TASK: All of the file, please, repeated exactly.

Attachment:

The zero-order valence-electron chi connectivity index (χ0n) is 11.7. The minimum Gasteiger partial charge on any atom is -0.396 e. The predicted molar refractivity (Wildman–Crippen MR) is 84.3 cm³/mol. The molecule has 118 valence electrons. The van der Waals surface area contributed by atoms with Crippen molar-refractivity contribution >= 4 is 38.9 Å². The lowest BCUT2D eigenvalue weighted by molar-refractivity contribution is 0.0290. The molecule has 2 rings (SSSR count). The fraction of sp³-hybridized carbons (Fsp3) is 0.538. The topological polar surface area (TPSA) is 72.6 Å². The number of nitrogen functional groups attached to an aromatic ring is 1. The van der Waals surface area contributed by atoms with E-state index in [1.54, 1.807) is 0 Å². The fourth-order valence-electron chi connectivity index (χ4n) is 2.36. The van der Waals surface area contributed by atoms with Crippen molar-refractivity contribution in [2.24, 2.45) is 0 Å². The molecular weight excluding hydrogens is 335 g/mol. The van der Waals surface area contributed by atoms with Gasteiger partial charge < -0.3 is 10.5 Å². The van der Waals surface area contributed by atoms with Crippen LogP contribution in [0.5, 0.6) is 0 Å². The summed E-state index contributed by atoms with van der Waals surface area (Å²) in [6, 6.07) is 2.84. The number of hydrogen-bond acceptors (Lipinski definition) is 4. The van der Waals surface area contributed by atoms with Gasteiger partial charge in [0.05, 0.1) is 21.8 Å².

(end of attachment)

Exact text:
The zero-order valence-electron chi connectivity index (χ0n) is 11.7. The minimum Gasteiger partial charge on any atom is -0.396 e. The predicted molar refractivity (Wildman–Crippen MR) is 84.3 cm³/mol. The molecule has 118 valence electrons. The van der Waals surface area contributed by atoms with Crippen molar-refractivity contribution >= 4 is 38.9 Å². The lowest BCUT2D eigenvalue weighted by molar-refractivity contribution is 0.0290. The molecule has 2 rings (SSSR count). The fraction of sp³-hybridized carbons (Fsp3) is 0.538. The topological polar surface area (TPSA) is 72.6 Å². The number of nitrogen functional groups attached to an aromatic ring is 1. The van der Waals surface area contributed by atoms with E-state index in [1.54, 1.807) is 0 Å². The fourth-order valence-electron chi connectivity index (χ4n) is 2.36. The van der Waals surface area contributed by atoms with Crippen molar-refractivity contribution in [2.24, 2.45) is 0 Å². The molecular weight excluding hydrogens is 335 g/mol. The van der Waals surface area contributed by atoms with Gasteiger partial charge < -0.3 is 10.5 Å². The van der Waals surface area contributed by atoms with Crippen LogP contribution in [0.5, 0.6) is 0 Å². The summed E-state index contributed by atoms with van der Waals surface area (Å²) in [6, 6.07) is 2.84. The number of hydrogen-bond acceptors (Lipinski definition) is 4. The van der Waals surface area contributed by atoms with Gasteiger partial charge in [0.05, 0.1) is 21.8 Å².